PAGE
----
Never was a true friendship between two countries
and nations of such vital importance as that
between England and America to-day. Long
before the American nation actually " came
into " the war, many, many hearts there beat
truly with ours. Cousins cannot invariably see
eye to eye. But we cannot forget that generous
sympathy in the hour when England needed it.
Our steady insight and understanding, with as
slight an admixture as possible of a peculiar
quality of insularity which may be compre-
hensively described as " God-Almightiness," is
the least we can give in return.
I hope it will be no breach of confidence if I
quote a few words from a letter I received from
a friend in America only the other day, one who
INTELLECTUAL IMAGINATION 37
knew Brooke's poetry not by hearsay, but by
heart. " I dutifully belong," she writes, " to
the English-speaking Unions, and am properly
interested in various schemes for making the
relations between England and America closer.
But I may say this to you — I don't want the
alliance to result in the least Americanizing of
England. I want England to remain ' like her
mother who died yesterday ' ; " (she is quoting
Edward Thomas, rare poet and rarest friend).
" We over here," she continues, " can't have all
the simple, lovely and solitary things of which
Englishmen write. It helps so much to be able
to think of them as they are in England." These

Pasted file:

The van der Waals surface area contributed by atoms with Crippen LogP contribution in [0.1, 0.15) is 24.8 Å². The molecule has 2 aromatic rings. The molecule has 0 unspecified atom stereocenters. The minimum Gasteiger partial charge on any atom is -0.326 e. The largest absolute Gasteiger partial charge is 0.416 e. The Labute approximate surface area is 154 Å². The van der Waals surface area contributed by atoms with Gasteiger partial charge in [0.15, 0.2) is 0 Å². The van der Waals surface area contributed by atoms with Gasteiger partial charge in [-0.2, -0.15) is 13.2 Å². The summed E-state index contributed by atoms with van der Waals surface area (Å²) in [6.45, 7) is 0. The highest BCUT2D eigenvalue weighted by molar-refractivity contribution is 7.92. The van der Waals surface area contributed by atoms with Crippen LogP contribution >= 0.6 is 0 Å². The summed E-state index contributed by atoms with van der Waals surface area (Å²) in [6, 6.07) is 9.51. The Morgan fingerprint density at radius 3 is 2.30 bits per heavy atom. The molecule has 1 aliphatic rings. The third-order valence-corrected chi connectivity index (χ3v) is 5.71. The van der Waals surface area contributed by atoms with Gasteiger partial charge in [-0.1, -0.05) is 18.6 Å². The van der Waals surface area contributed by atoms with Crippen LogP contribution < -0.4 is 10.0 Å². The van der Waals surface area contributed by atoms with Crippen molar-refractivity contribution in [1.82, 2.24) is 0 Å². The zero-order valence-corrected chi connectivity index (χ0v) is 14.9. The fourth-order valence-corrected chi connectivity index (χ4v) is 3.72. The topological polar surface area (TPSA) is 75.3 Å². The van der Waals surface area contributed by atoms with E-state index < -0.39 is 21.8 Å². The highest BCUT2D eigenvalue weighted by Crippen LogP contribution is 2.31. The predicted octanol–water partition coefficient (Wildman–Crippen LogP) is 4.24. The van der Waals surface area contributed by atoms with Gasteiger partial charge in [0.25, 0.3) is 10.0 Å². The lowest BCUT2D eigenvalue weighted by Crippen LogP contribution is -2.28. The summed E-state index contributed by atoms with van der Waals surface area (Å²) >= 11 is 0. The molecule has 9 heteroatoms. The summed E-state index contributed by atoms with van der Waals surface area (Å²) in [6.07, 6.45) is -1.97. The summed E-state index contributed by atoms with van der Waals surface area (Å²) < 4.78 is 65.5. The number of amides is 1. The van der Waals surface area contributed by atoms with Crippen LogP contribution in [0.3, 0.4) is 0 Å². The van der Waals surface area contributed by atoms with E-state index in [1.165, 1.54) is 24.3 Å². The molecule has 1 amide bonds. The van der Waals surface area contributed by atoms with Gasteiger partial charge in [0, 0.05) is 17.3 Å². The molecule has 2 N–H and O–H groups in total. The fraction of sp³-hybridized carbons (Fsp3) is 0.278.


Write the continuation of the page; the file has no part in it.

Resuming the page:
are the words of a devotee of England — such
devotees as poetry makes and keeps.
But such were the friends that Brooke himself
with his poetry, personality and happiness made
wherever he went. " Happy," indeed, is the re-
frain that runs through all his letters. And then,
at length, when on his way to the last great ad-
venture of all : "I have never," he writes, " I
have never been so pervasively happy in my
life." That is how he opened the door into one's
life, and came in. But behind all that we say or
do, behind even what we think, is the solitude
wherein dwells what we are : and to that solitude
he was no stranger, even though it was not what
38 RUPERT BROOKE AND THE
called most frequently for expression. Because
each day was so great a tax, however welcome,
on mind and body, he sometimes longed for
O haven without wave or tide !
Silence, in which all songs have died !
Holy book, where hearts are still !
And home at length under the hill !
O mother quiet, breasts of peace,
Where love itself would faint and cease I
0 infinite deep I never knew,
1 would come back, come back to you,
Find you, as a pool unstirred,
Kneel down by you, and never a word,
Lay my head, and nothing said,
In your hands, ungarlanded ;
And a long watch you would keep ;
And I should sleep, and I should sleep !
So, again and again his thoughts in his poetry
turn towards death, only in appearance the
deepest sleep of all. But then, again, since
nothing in life could satisfy such a hunger and
aspiration for life, beyond mood and change he
longed for a peace " where sense is with knowing
one " : and, beyond even this bodiless com-
munion, for the peace that passes understanding :